Montana Valley Bookstore: Rich and Rural

Odd Jobs, On the Road, People, Travel Destinations
on April 1, 2001

The billboard claims 100,000 used books. Go ahead and start counting. Ill put on some coffee.

Keren Ranneys bookshelves offer a convenient hiding place for Scarlett, her furry 25-pound basketball of a cat, but the tens of thousands of books surrounding her feline in every direction are what attract visitors from all over the world.

Exit Interstate 90 and ask any of the 409 residents of Alberton, Mont., for directions to the big used bookstore. Theyll point you to it, usually with a smile. Montana Valley Bookstore also announces its presence with a billboard on the interstate claiming 100,000 books. Ranneys father, Kenneth S. Wales Jr., erected the sign in 1978 when he opened the store.

He had measured the space and knew the building would hold that many, Ranney says. She took over the business in 1981 when her father died and has been running it alone ever since. When we first came here and bought the building, people would say: Youre going to put what in there? But Dad was smart enough to know that people in Missoula, a college town 30 miles away, would come to him eventuallyand that the billboard would attract enough of the 6 to 8 million people who drive by on the interstate every year.

Ranney often is asked if she really has 100,000 books in the store, located a block west of the Alberton Town Hall.

Go ahead and start counting. Ill put on some coffee, she says. Ranney estimates she has about 80,000 on the shelves, but she has at least another 75,000 stored in two 40-foot cargo containers. So her stock exceeds the highway claim by a fair margin.

My aim is to get as many books as possible into the hands of the people who will love them the most, she says. She believes running a used bookstore with old books that are sometimes hard to find is a public service, like a museum or a library. Theres value in just having those books there for the public to look at, even if they dont take them home.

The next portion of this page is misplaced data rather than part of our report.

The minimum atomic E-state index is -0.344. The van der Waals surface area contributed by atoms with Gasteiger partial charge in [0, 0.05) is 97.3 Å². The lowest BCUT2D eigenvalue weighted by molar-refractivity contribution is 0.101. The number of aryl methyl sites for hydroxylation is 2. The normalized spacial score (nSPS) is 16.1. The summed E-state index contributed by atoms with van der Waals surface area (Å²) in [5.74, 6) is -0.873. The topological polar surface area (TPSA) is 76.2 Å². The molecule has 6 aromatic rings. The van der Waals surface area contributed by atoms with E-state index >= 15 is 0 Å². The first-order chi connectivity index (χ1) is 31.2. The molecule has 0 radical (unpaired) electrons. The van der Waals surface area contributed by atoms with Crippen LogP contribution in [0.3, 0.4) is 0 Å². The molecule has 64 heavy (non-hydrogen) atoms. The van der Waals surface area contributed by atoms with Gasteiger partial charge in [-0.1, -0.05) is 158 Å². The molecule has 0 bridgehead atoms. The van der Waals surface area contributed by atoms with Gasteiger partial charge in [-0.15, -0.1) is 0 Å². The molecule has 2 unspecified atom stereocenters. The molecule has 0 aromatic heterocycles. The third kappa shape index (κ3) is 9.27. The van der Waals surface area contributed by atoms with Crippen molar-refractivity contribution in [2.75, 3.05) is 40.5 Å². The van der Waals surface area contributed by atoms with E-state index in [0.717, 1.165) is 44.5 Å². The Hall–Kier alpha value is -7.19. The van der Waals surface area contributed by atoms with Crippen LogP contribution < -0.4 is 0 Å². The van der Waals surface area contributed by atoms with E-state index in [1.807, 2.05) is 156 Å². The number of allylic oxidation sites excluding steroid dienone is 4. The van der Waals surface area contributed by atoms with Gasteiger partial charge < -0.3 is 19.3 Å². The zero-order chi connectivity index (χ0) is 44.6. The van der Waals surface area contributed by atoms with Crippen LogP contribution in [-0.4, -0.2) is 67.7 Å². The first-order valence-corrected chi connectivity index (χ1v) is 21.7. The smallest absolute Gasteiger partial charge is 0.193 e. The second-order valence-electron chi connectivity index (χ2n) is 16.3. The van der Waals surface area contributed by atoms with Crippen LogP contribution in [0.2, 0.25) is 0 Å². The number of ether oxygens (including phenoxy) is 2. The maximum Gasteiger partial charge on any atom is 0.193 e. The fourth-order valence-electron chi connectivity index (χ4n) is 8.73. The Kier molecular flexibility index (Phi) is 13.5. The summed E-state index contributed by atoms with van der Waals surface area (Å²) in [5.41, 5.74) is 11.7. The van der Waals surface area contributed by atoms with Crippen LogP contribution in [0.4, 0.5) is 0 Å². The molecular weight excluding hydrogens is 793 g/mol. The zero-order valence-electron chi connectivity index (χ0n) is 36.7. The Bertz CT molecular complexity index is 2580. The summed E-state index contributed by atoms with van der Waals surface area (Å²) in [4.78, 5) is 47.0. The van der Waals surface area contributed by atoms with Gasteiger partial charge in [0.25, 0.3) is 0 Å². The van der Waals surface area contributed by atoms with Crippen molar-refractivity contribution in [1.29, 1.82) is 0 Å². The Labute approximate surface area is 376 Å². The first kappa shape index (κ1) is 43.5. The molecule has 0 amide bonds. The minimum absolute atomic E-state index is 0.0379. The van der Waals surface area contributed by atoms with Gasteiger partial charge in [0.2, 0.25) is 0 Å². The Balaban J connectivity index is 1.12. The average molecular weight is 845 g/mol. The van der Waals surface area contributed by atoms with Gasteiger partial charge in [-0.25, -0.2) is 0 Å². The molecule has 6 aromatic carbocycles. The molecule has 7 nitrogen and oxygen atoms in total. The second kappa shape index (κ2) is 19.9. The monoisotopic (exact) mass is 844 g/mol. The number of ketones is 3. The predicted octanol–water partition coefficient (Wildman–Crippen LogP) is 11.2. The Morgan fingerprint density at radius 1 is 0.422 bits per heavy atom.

Alberton Mayor Sandra Tocci agrees.

The bookstore brings in lots of tourists, and we see license plates from all over the country, Tocci explains, but more important is that its a great reference resource. Keren will lend books to anyone. Its almost more of a library than a bookstore. The town has a library, but its only open two days a week.

Ranney has a formula to determine how much she buys and sells a book for, but makes plenty of exceptions.

Sometimes people have fallen on hard times or are so old that their only pleasure is reading. Ill either cut the price or trade them a book straight across. When little kids come in, they usually get a book for whatever small change they have in their pockets.

Comfortable armchairs at the end of each row of shelves invite folks to sit and read. Ranney especially likes to see the local high school kids come in and read for a while, and she makes sure they know that she doesnt mind if they dont buy. The bookstore has a different feel depending on the time of year. In the winter, books come in and get piled on the floor, in stairways, and on chairs, waiting to be sorted and shelved. In the warmer season, from May through October, 200 people a day walk through the door and many of the books leave with them.

Ranney says she often talks to visitors about their home ground. Im in a rural area, she says, and Im as isolated as I want to bebut the whole world comes through that front door. When theyre gone, she can enjoy the benefits of living in a small town where people all know one another.

Sometimes I come out and sit in one of the chairs and look around and cant quite believe it all, she says.

And I cant imagine not doing this.